Television and radio presenters work in a highly competitive industry, where long hours, excellent communication skills and the drive to succeed are required
A broadcast presenter is the face or voice of programmes broadcast via television, radio and the internet. You'll work on a variety of platforms including national, regional, satellite and cable television, local and national radio and online.
Your role is to entertain and inform an audience by presenting information or entertainment in an accessible and attractive way. You'll introduce, host (or co-host) a programme, create links between items, introduce and interview guests and interact with the audience. The exact nature of the job may vary according to a programme's subject matter, for example if it covers news, weather, sport, music or lifestyle.
Broadcasters are expected to uphold certain legal standards in their research methods and material.
As a broadcast presenter, you'll need to:
- research topics and background information for items to be featured on the programme
- plan and rehearse shows
- write and sometimes memorise scripts
- liaise with other members of the production and technical teams
- introduce and host programmes
- interview guests in the studio, by telephone or on location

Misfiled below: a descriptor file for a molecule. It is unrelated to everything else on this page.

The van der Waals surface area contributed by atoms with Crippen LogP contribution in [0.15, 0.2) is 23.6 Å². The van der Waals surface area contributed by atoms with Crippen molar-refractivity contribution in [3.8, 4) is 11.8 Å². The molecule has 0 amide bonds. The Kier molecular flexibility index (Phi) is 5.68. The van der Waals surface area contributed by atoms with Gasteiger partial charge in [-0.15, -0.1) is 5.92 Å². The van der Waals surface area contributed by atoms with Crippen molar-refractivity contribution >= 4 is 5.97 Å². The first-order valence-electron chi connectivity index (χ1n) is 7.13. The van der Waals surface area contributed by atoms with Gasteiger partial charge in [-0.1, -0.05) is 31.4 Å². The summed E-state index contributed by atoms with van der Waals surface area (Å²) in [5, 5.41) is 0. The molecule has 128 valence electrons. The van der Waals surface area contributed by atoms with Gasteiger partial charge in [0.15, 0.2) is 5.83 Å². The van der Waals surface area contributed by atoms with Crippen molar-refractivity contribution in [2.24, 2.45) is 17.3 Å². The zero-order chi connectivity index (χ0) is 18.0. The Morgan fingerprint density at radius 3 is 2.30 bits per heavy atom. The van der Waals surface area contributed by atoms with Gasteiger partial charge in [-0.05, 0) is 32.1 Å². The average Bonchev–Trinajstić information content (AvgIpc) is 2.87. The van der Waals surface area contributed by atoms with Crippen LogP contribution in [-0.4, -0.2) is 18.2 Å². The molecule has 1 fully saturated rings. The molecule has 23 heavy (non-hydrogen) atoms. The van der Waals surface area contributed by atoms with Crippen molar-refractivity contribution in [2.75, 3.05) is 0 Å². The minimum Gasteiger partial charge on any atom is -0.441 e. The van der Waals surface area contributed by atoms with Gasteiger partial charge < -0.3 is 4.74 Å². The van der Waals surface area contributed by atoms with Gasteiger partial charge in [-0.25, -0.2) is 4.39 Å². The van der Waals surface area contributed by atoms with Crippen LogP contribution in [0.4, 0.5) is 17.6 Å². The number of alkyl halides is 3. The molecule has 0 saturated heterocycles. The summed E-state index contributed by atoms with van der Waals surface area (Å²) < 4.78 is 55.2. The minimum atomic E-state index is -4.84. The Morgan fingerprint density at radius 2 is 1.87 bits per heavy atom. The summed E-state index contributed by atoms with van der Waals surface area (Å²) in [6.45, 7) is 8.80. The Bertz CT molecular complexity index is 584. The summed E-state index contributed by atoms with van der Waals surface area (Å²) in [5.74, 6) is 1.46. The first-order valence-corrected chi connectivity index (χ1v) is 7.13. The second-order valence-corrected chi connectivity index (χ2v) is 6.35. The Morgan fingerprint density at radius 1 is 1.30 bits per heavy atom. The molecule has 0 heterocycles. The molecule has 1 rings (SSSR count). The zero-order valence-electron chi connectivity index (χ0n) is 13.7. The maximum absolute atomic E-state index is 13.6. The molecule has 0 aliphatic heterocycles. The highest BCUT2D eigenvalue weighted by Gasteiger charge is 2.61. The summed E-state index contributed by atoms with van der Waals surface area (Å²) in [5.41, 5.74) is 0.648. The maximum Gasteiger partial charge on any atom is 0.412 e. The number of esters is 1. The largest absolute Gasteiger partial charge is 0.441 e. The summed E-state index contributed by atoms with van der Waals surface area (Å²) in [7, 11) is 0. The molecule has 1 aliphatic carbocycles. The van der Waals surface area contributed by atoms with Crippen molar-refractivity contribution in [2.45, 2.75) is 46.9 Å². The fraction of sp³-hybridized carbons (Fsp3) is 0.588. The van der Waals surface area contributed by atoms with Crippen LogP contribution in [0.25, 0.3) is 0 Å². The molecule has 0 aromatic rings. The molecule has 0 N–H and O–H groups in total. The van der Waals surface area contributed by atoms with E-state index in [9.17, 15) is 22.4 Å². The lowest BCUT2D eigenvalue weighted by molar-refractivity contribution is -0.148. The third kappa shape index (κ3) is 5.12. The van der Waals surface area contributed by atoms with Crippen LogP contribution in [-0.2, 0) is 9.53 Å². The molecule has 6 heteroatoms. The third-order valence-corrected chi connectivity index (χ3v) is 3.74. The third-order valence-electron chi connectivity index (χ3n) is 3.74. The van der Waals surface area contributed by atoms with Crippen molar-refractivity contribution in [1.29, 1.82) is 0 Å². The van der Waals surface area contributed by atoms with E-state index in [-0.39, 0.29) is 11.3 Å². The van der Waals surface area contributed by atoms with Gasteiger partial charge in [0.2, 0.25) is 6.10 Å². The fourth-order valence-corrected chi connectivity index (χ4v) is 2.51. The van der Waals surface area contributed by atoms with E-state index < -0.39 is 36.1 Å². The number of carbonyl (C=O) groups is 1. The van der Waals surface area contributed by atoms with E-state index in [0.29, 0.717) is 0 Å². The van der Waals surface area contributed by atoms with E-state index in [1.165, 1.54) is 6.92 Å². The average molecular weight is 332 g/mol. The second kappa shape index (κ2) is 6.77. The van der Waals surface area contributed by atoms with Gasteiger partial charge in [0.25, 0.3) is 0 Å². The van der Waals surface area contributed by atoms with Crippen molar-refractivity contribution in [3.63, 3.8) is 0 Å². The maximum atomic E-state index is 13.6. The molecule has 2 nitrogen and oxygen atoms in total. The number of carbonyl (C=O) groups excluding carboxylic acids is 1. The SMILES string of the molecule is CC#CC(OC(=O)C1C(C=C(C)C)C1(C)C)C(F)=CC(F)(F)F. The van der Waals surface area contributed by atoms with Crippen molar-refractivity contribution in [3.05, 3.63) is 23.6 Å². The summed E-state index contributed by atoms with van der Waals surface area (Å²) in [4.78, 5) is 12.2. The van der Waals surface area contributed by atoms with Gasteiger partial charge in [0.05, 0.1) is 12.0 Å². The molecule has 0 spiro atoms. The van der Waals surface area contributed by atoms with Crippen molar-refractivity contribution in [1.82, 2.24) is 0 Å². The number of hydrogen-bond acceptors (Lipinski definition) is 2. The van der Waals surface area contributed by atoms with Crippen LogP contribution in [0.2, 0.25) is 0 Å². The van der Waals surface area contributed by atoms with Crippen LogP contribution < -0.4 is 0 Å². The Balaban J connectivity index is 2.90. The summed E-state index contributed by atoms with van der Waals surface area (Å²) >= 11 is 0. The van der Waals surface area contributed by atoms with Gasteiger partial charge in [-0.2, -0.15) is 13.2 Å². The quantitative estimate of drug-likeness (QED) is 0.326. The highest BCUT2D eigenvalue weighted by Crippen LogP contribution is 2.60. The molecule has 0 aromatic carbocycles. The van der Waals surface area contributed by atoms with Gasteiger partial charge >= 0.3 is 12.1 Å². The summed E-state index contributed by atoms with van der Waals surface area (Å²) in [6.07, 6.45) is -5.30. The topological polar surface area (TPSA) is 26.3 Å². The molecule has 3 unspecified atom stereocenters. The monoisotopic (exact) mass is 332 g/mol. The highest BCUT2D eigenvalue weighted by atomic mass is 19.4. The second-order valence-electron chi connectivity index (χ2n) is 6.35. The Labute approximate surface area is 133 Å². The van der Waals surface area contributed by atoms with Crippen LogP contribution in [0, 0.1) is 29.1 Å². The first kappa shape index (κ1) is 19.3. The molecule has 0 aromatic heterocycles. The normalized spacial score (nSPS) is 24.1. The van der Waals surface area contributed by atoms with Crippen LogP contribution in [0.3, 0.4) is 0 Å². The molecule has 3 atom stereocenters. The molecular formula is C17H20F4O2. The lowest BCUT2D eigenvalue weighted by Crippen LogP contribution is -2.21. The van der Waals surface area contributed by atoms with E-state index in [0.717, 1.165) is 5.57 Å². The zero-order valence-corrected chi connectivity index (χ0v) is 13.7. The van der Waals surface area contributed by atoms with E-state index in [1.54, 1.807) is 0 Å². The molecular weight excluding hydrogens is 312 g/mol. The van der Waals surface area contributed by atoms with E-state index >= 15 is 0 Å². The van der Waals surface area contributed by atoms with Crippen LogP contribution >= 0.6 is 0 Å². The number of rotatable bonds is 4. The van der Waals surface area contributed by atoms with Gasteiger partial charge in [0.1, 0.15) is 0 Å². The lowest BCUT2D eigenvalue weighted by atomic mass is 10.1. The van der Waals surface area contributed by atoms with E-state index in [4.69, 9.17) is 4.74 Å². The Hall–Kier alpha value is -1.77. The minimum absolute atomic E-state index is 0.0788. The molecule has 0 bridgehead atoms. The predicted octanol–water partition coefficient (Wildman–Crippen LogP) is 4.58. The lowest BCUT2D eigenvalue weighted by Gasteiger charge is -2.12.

- play music
- read short news, traffic, sport or weather reports
- provide links between programmes
- read from a script or autocue, or improvise
- in radio, 'drive' the desk and operate some of the technical equipment for recording and playback, using computers to cue up and play music and jingles
- keep the programme running to schedule, responding positively and quickly to problems or changes and improvising where necessary
- in television, keep in contact with the director and production team in the studio gallery, via ear-piece link
- meet with the production crew to assess or review a broadcast, and to plan the next one.
Travel: is necessary for journalists and reporters who are working on location.
Working hours: can be irregular and unsociable, including nights and weekends.
Location: Relocation may be necessary for freelancers as contracts are frequently short-term.
Salaries vary enormously, depending on whether you're working full time for a channel/radio statio, or working freelance on an ad-hoc basis. Having experience is a significant help in negotiating an increase in fees. Successful or celebrity presenters earn significantly higher salaries.
You don't need a degree to become a broadcast presenter as employers tend to look more for experience and practical skills. Postgraduate courses are available at a number of institutions across Ireland and Northern Ireland, however gathering as much practical experience as possible in a broadcasting environment is vital.
Trainee schemes can offer a direct path into a broadcasting career.